I just saw the Clinical Psychiatry News article “Evidence poor on medical marijuana for neuropathic pain,” by Andrew D. Bowen. It was published May 2019, Vol. 47, No. 5 and I couldn’t find it on line yet.
I should also hasten to add that there are a couple of other important articles on management of pain in this issue of Clinical Psychiatry News. One of them expresses a similar opinion about the lack of clear evidence pointing to a clear best choice for a medication for neuropathic pain, “No clear winner emerges for treating for chronic pain” also by Andrew D. Bosen, who interviewed a neurologist, Dr. Raymond Price, associate professor of neurology at the University of Pennsylvania, Philadelphia about his review of the evidence for treatment of neuropathic pain.
In addition, on a more hopeful note, there is good evidence for the effectiveness of cognitive behavioral therapy (CBT) for chronic pain, “In chronic pain, catastrophizing tied to disrupted circuitry,” by Kari Oakes, who interviewed Drs. Robert R. Edwards, PhD, psychologist at Brigham and Women’s Hospital/Harvard Medical School (Boston) Pain Management Center, and Vitaly Napadow, PhD. Connectivity between certain areas of the brain can lead to the perception that pain is a part of who we are. This can even interfere with the effectiveness of pain medications.
Dr. Ellie Grossman, MD, MPH said at the annual meeting of the American College of Physicians that there’s “a lot of the Wild West” in medical marijuana research regarding its use in neuropathic pain. I got the impression she was being as diplomatic as she could when she described the level of evidence as being marked by a lot of “squishiness.”
It’s a frankly cautious comment compared with the more positive opinions expressed just a month ago in Clinical Psychiatry News. Dr. Grossman is quoted, “The upshot here is that there may be some evidence for neuropathic pain, but the evidence is generally of poor quality and kind of mixed.” Dr. Grossman is an instructor at Harvard Medical School and Primary Care Lead for Behavior Health Integration, Cambridge Health Alliance, Somerville, Massachusetts.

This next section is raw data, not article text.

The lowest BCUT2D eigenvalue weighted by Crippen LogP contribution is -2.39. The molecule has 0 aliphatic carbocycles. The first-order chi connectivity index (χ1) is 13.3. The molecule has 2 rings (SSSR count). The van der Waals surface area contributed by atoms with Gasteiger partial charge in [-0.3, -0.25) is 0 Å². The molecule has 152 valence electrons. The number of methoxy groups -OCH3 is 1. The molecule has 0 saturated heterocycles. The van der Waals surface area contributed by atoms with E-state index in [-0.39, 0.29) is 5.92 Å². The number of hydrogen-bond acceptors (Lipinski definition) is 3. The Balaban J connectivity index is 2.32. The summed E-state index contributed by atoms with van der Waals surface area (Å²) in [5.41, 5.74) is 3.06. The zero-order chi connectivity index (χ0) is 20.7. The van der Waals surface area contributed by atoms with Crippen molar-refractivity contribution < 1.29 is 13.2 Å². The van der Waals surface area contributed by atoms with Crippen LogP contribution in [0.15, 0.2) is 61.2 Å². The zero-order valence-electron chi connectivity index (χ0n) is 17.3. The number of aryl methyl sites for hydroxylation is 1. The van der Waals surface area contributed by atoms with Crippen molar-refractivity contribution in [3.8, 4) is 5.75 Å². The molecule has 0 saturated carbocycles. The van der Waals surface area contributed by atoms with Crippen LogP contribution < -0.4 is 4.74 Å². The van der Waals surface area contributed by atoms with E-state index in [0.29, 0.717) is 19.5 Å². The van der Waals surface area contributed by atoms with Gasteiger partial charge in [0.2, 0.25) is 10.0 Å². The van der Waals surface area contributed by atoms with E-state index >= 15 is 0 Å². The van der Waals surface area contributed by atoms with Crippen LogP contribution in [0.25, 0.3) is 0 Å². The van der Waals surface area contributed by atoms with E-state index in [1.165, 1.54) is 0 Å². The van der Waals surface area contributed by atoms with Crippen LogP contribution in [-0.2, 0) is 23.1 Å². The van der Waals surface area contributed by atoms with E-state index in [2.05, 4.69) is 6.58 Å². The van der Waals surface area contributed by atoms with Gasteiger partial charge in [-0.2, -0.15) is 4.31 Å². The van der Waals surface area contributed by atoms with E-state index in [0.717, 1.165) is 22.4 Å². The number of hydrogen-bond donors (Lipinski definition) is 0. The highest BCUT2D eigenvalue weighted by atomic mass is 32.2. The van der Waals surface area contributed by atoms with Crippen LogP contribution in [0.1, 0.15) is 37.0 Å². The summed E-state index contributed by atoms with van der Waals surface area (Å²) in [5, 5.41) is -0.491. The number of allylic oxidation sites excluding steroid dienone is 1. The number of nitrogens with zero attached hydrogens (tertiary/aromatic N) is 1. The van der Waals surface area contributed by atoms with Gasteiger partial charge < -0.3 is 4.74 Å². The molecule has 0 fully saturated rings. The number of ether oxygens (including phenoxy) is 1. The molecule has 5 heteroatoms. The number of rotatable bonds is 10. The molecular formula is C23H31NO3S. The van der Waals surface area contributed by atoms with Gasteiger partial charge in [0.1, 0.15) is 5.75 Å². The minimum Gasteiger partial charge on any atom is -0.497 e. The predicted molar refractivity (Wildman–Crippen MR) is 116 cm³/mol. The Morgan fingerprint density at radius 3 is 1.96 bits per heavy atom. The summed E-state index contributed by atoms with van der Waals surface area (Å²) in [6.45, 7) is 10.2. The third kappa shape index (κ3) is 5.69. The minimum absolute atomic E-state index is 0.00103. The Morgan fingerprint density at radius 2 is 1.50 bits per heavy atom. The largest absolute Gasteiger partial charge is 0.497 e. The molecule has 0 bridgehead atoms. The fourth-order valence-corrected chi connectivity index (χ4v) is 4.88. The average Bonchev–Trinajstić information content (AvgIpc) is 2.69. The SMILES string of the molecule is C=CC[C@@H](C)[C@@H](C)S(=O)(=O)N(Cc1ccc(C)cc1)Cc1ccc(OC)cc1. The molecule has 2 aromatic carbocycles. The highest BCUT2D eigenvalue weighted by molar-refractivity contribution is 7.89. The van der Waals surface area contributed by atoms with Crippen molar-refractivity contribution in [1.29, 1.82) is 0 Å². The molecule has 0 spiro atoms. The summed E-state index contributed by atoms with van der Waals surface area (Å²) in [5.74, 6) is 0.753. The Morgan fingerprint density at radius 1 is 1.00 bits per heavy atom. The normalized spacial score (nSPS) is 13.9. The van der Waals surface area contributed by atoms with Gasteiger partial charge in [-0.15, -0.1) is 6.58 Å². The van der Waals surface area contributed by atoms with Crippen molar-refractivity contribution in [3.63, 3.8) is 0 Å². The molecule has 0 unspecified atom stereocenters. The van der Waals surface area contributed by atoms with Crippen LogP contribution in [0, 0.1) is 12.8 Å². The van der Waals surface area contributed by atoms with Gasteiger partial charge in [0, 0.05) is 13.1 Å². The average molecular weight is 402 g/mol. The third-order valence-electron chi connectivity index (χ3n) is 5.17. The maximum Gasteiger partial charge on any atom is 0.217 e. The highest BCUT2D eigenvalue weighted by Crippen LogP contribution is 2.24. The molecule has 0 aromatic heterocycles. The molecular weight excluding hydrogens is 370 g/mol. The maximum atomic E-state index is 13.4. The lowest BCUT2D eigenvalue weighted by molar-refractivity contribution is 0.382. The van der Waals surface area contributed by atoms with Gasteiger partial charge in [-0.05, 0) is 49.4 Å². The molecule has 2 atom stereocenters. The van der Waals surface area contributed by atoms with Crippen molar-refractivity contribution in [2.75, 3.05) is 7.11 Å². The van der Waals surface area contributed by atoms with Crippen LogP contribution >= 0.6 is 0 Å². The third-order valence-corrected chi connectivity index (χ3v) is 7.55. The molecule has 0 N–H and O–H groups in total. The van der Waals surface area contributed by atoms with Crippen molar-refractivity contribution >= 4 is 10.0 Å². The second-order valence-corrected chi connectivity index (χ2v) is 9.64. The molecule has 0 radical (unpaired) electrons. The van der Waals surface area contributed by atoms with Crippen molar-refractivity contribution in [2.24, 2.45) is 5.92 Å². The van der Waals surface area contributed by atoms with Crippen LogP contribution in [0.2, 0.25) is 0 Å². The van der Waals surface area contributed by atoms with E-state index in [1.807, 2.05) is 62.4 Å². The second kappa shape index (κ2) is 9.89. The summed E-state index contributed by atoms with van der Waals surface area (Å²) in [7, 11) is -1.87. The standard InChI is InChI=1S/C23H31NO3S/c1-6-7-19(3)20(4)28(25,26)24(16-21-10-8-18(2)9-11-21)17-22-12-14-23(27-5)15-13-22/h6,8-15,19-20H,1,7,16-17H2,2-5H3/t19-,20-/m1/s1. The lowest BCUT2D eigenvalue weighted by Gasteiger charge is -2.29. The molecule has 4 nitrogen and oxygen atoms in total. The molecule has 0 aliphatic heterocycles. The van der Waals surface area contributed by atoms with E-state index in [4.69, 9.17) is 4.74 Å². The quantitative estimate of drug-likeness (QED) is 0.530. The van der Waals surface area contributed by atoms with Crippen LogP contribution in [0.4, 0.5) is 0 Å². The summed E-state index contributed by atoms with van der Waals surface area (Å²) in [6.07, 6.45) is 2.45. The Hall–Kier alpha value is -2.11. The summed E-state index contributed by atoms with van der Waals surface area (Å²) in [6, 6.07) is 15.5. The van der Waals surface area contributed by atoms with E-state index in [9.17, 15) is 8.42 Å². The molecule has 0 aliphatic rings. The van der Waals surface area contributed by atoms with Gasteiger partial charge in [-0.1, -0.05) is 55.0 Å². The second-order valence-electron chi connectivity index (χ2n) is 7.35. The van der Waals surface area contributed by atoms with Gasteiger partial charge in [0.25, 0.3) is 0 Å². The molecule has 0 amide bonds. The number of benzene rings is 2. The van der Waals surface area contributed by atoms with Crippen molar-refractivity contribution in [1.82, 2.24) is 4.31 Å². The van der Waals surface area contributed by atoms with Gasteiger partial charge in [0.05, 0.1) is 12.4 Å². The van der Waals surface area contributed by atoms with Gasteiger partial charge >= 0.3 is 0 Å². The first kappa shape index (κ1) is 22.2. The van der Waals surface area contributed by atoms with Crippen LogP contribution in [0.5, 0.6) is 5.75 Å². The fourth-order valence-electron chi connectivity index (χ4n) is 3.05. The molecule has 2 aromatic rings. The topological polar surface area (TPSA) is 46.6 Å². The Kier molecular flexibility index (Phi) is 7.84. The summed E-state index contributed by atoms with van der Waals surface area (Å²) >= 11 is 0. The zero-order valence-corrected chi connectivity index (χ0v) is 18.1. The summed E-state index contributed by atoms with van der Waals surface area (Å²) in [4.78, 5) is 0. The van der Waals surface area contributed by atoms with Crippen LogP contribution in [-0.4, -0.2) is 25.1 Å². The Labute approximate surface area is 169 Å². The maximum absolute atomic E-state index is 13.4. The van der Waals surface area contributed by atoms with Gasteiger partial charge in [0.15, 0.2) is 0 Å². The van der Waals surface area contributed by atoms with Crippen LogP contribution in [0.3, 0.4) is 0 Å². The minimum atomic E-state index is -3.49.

In fact, as the author points out, the research in this area is marked by inconsistencies in the medical marijuana formulations, small numbers of patients enrolled in studies, and equivocal results from meta-analyses.
The title of the article says it all and it’s really no surprise. I have little to add except the following very short opinion based on a very superficial scan of PubMed.
First, I happened to find a couple of papers from the mid-1970s about cannabis and pain in cancer patients. They were written by Russell Noyes, MD and Art Canter, Ph.D. and colleagues. Dr. Noyes has retired for the second time from the Psychiatry Dept at University of Iowa and Dr. Canter was enjoying his retirement until his death in October, 2018; he was in his late 90s.
Even in 1975, there was very little reason for enthusiasm about the analgesic effect of cannabis in cancer patients. Admittedly, the number of subjects were low in each study but the side effects of cannabis were severe in a few cases.
The summary from the first Noyes et al paper is essentially that, why analgesic effect was demonstrable at high dose levels, so was “…substantial sedation and mental clouding…”
In the second paper by Noyes et al, the concluding remarks are telling— “Finally, particular difficulty was experienced in evaluating the pain of patients after receiving THC. In many instances they appeared exceptionally peaceful while, at the same time, reporting little pain relief. In other instances, they claimed that, though the pain was unchanged, it bothered them less.”
There seems to be nothing new under the sun in this setting although most of the studies involved patient with chronic non-cancer pain. One study found some benefit and modest tolerability—see the caveat below (Ware et al 2015).
“In conclusion, this study suggests that the AEs of medical cannabis are modest and comparable quantitatively and qualitatively with prescription cannabinoids. The results suggest that cannabis at average doses of 2.5 g/d in current cannabis users may be safe as part of a carefully monitored pain management program when conventional treatments have been considered medically inappropriate or inadequate. However, safety concerns in naive users cannot be addressed. Moreover, long-term effects on pulmonary functions and neurocognitive functions beyond 1 year cannot be determined. Further studies with systematic follow-up are required to characterize safety issues among new cannabis users and should be extended to allow estimation of longer-term risks.”